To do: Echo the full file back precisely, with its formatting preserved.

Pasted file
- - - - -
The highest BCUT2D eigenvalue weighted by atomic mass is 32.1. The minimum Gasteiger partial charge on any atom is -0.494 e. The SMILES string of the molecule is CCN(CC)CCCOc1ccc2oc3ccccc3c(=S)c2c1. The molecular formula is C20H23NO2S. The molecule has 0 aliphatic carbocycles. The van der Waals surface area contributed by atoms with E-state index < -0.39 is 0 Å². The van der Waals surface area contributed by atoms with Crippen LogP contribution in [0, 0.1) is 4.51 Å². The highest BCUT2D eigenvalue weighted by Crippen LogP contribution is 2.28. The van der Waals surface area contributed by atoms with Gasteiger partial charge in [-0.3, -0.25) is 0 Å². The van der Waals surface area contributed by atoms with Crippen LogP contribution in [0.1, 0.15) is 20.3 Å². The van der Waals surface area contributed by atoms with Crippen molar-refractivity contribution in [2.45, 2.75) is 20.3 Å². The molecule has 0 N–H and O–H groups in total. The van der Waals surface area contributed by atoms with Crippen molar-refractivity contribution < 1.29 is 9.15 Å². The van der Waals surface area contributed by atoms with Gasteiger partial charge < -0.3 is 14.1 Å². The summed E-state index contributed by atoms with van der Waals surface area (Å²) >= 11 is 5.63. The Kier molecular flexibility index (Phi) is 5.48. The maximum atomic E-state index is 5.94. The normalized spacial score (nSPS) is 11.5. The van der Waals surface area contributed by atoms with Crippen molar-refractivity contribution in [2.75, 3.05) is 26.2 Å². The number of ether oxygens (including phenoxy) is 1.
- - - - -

The highest BCUT2D eigenvalue weighted by atomic mass is 32.1. The minimum Gasteiger partial charge on any atom is -0.494 e. The SMILES string of the molecule is CCN(CC)CCCOc1ccc2oc3ccccc3c(=S)c2c1. The molecular formula is C20H23NO2S. The molecule has 0 aliphatic carbocycles. The van der Waals surface area contributed by atoms with E-state index < -0.39 is 0 Å². The van der Waals surface area contributed by atoms with Crippen LogP contribution in [0, 0.1) is 4.51 Å². The highest BCUT2D eigenvalue weighted by Crippen LogP contribution is 2.28. The van der Waals surface area contributed by atoms with Gasteiger partial charge in [-0.3, -0.25) is 0 Å². The van der Waals surface area contributed by atoms with Crippen LogP contribution in [0.1, 0.15) is 20.3 Å². The van der Waals surface area contributed by atoms with Crippen molar-refractivity contribution in [2.45, 2.75) is 20.3 Å². The molecule has 0 N–H and O–H groups in total. The van der Waals surface area contributed by atoms with Crippen molar-refractivity contribution < 1.29 is 9.15 Å². The van der Waals surface area contributed by atoms with Gasteiger partial charge < -0.3 is 14.1 Å². The summed E-state index contributed by atoms with van der Waals surface area (Å²) >= 11 is 5.63. The Kier molecular flexibility index (Phi) is 5.48. The maximum atomic E-state index is 5.94. The normalized spacial score (nSPS) is 11.5. The van der Waals surface area contributed by atoms with Crippen molar-refractivity contribution in [2.75, 3.05) is 26.2 Å². The number of ether oxygens (including phenoxy) is 1.